post #7 of 13

 

Quote:
Originally Posted by Rebel975 View Post

@Anaxilus: Thanks for the response. So any decent tube does nothing to change the FR? Very, very interesting.

 

A good working tube does not change frequency response, it will only distort differently than a solid state circuit.

Some argue that solid state has less distortion but it is more objectionable sounding higher order harmonics. 

post #8 of 13

 

Quote:
Originally Posted by Rebel975 View Post

@Anaxilus: Thanks for the response. So any decent tube does nothing to change the FR? Very, very interesting.

 

Thats one of the main goals of building amps and I'm pretty sure that neutral tube amps exist, its just became easier to accomplish that with solid state, at a cheaper cost. Nowadays tubes are *mostly* used for their sound altering qualities (like in guitar amps) and differentiation.

 

post #9 of 13
Thread Starter 

It's certainly fascinating how something that is essentially a horrible lightbulb can be so good at making music. I'll have to do research on tube harmonics and such.

 

Thanks to all for the replies.

post #10 of 13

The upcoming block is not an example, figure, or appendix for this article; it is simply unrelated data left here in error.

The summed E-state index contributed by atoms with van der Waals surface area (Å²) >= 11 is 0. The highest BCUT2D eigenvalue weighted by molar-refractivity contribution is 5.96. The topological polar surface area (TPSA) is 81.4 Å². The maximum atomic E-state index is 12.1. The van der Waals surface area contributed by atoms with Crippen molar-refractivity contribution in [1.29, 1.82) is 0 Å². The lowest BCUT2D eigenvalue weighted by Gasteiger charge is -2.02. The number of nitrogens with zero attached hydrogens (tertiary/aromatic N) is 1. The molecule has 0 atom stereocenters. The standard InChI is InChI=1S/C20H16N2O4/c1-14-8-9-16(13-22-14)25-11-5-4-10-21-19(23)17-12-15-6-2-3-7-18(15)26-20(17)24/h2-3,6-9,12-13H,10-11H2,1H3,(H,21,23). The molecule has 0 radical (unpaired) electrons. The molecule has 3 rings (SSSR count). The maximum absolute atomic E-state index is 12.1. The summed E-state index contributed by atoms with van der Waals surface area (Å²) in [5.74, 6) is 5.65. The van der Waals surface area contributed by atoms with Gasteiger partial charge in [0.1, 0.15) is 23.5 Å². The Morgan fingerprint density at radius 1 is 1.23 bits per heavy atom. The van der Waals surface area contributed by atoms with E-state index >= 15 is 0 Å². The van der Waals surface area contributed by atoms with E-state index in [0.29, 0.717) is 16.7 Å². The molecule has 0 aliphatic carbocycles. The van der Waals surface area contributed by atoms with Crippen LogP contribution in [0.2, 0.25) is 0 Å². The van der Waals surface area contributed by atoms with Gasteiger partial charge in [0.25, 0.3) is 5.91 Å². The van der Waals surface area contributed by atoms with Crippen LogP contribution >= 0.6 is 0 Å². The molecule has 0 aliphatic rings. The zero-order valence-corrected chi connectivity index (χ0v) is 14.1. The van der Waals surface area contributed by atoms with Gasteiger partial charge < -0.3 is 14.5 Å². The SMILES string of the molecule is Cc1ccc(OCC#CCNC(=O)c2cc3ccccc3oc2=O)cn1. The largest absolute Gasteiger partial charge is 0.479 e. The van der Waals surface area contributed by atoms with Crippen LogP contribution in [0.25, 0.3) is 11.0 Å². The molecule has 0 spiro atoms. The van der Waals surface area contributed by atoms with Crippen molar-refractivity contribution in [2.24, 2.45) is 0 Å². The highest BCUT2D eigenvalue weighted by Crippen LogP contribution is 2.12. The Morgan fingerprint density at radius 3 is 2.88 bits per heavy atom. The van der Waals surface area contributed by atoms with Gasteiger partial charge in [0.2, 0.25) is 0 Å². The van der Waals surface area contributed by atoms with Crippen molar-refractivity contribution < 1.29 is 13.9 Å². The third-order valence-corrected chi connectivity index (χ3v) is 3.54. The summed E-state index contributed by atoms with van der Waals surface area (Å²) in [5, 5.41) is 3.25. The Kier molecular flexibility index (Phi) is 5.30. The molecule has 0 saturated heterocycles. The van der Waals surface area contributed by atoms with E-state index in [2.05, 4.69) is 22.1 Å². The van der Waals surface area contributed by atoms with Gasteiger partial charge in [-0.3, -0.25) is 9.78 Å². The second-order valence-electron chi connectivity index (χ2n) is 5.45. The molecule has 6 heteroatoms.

Quote:
Originally Posted by Rebel975 View Post

It's certainly fascinating how something that is essentially a horrible lightbulb can be so good at making music. I'll have to do research on tube harmonics and such.

 

Thanks to all for the replies.

 

You forgot to mention that large power tubes make great space heaters!  wink_face.gif

 

In addition, tube amp circuits are normally far simpler than solid state circuits.

Some claim this makes tube amps "purer" sounding.

 

post #11 of 13

 

Quote:
Originally Posted by Chris J View Post
Some argue that solid state has less distortion but it is more objectionable sounding higher order harmonics. 

 

That is not an 'argument', tubes/valves have more distortion than transistors, PERIOD .

It's the exact reason they are used by musicians and recording engineers .